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Thank you to the 1,400 leaders who’ve generously done the 7 questions!
I hope reading

7 Questions with John Wensveen

helps you in your leadership.

 

Cheers,

Jonno White

7 Questions with John Wensveen

Name: John Wensveen, Ph.D.

Current title: Chief Innovation Officer, NSU & Executive Director, Alan B. Levan | NSU Broward Center of Innovation

Current organisation: Nova Southeastern University

Dr. John Wensveen is Chief Innovation Officer at Nova Southeastern University and Executive Director of the Alan B. Levan NSU Broward Center of Innovation responsible for overseeing a multimillion-dollar public-private partnership to support the growing entrepreneurial ecosystem by attracting and retaining industry-leading entrepreneurs, technology, sources of investment capital, and supporting resources to create a premier innovation center and technology hub.
Prior to this role, John served as the Vice Provost of Academic Schools at Miami Dade College providing direct leadership and direction for the College’s professional education programs. He was responsible for creating corporate relationships with local, regional, national, and international boards and organizations and with leaders of foreign governments, businesses, and non-governmental organizations.
John has extensive academic leadership experience including Professor and Head of the School of Aviation & Transportation Technology at Purdue University, Dean of the School of Aviation at Dowling College, and Professor of Airline Management at Embry-Riddle Aeronautical University.
John has held a variety of industry leadership positions including Partner/EVP at Mango Aviation Partners, Global Head of Airline Advisory Services at Radixx International, President of Airline Visions, Executive Consultant at InterVISTAS, Senior Director at Marriott Vacation Club International, Vice President of International Affairs at MAXjet Airways, Director of Strategy and Communications at Corporate Visions, and Manager of Pacific Rim Flight Operations & Passenger Services at Canada 3000 Airlines.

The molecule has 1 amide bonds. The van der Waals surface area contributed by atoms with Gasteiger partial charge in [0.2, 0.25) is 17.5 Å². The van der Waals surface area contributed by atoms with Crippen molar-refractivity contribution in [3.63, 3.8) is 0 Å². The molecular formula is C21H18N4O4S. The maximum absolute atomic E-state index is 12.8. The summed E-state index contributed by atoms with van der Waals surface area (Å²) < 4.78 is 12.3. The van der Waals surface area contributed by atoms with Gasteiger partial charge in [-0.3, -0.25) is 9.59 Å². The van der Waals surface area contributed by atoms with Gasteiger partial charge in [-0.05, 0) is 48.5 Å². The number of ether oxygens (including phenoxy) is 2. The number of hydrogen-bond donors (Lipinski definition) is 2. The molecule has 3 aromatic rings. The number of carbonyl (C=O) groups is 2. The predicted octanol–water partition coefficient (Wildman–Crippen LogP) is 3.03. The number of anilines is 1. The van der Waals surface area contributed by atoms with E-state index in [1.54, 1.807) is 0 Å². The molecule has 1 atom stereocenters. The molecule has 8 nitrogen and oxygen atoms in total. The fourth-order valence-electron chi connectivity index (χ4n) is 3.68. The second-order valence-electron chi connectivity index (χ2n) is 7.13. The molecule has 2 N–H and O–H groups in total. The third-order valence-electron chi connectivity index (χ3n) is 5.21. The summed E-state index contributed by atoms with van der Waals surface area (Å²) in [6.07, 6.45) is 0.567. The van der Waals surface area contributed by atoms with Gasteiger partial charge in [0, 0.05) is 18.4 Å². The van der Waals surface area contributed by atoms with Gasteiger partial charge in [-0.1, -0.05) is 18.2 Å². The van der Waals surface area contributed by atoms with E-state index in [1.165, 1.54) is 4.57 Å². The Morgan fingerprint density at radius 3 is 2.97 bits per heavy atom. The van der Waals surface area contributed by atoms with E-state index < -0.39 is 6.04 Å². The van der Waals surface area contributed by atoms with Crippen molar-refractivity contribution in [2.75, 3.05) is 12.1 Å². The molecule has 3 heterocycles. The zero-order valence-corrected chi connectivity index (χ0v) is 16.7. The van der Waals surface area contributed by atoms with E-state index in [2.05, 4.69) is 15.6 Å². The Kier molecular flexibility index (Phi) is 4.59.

John is an External Instructor at the International Air Transport Association (IATA), a Certified Instructor at the Turkish Aviation Academy (Turkish Airlines), a frequent contributor to the media, provides expert witness testimony, and is author of two leading industry books including a "best-seller" (Air Transportation: A Management Perspective and Wheels Up: Airline Business Plan Development).
John earned Masters and Ph.D. degrees in International Air Transport and Business from Cardiff University (United Kingdom) and a B.A. in Geography and Transportation Land Use Planning from the University of Victoria (Canada). Currently, he is working toward the U.S. Coast Guard, Masters Upgrade (100 Gross ton license) certification.
In his free time, John is an avid boater, scuba diver, and enjoys hitting the open road in the RV.

7 Questions with John Wensveen

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1. What have you found most challenging as a CEO or executive of a large enterprise?

I have been fortunate to hold executive leadership positions in industry and higher education and despite the differences of each environment, I find culture and communication to be challenges. Given this, I view challenges as opportunities and the larger an organization is, the more difficult it is to maintain a defined culture. Additionally, the larger an organization is, the more challenging it is to create seamless communication processes. One of my missions as a leader is to constantly strive toward building a culture of innovation which translates to a mindset. Often, employees are scared to be creative for fear of failure and I encourage innovative thinking knowing there will be failures along the way. We learn from failures and use such experiences to make us smarter and stronger. In terms of communication, culture is often defined by this and one of my other missions is to make sure communication is flowing in all directions and everyone has a voice that is heard.

2. How did you become a CEO or executive of a large enterprise? Can you please briefly tell the story?